“I didn’t get out of the house until after six weeks. I began long walks with the baby around week eight, but I am not stressing about ‘getting back in shape’. It will come as my energy comes back. The most important thing right now is bonding with baby. I’m actually embracing how becoming a mother is changing me and that includes the way I dress and how I want to present myself,” says Jamie, who has collaborated on two seasons of women’s resort wear pieces with lifestyle brand Luxe Provence. “I’m using the changes in my body’s physicality to mirror my new role in life as mother to warrant some new wardrobe pieces that make me feel good both mentally and physically and do not require a workout to do so.”

old fashioned portrait of mother and baby

Currently working on her first commercial project postpartum, Jamie says she sees the world “more sweetly, more innocently than before”. “Motherhood has also helped define how I want to work and what I will do for work, because nothing is more important than my time with Eloise in these precious new moments I’ll never get back again. So if you’re going to distract me from that, it should be good and it better pay well.”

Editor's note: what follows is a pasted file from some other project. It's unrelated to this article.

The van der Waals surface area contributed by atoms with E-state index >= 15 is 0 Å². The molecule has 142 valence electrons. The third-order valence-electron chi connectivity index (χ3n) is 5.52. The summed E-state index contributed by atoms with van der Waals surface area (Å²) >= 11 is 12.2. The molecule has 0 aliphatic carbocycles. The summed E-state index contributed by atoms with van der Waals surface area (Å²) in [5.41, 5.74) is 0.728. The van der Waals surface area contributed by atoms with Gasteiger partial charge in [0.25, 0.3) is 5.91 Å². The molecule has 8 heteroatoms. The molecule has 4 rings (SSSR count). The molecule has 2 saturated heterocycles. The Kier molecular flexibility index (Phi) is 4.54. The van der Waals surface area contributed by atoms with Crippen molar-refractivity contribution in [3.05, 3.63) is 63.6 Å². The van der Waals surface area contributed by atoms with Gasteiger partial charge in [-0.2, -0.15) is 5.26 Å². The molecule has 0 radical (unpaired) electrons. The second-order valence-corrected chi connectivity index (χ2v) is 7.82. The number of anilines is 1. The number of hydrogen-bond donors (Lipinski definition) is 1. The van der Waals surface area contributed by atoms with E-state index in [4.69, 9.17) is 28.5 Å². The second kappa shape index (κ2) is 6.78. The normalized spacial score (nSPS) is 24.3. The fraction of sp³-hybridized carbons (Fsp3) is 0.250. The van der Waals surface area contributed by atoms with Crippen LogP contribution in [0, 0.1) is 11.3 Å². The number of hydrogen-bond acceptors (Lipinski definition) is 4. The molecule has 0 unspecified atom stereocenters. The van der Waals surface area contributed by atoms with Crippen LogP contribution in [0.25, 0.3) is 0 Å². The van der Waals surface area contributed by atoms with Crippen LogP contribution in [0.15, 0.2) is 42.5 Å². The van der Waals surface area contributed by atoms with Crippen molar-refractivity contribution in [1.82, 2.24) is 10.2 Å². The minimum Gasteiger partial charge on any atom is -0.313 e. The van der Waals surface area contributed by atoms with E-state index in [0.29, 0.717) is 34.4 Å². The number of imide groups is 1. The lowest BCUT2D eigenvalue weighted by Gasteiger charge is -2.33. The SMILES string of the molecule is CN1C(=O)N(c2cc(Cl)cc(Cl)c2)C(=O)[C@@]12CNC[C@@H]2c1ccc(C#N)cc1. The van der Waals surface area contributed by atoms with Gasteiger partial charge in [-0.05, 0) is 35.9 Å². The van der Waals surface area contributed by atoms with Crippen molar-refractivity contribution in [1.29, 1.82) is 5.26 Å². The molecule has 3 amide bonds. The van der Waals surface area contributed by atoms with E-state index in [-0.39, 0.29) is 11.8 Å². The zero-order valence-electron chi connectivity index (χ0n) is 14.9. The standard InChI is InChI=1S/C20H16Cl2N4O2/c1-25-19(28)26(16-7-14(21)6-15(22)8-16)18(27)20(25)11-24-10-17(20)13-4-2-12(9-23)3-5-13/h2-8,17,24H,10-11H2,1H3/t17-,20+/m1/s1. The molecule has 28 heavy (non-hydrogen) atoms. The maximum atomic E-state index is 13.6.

Does living in Provence lend itself to bringing up bébé? According to Jamie, yes and no. “Not speaking the language can be challenging but not impossible. The biggest challenge in having a baby in a foreign country is being unfamiliar with how they do things. It took us a while to work out if we’d registered her birth properly or if there was more to be done… What has been truly wonderful with living in a small French town is the community. Even the people I can’t communicate with want to meet Eloise. It’s such joy to see how they treat her and sing French nursery rhymes. It’s so charming.

“I’ve loved seeing the cherry orchards blooming to the sound of Eloise giggling. I can’t wait to watch her taste foods for the first time and chase her crawling around a picnic blanket. We hope to buy a home this year and for the first time in our lives put down roots. I am anxious to get back to my personal work and explore the world through new eyes as a mother – to photograph that experience as I unlock a new era of creativity, and to allow Eloise to teach me what magic truly is.”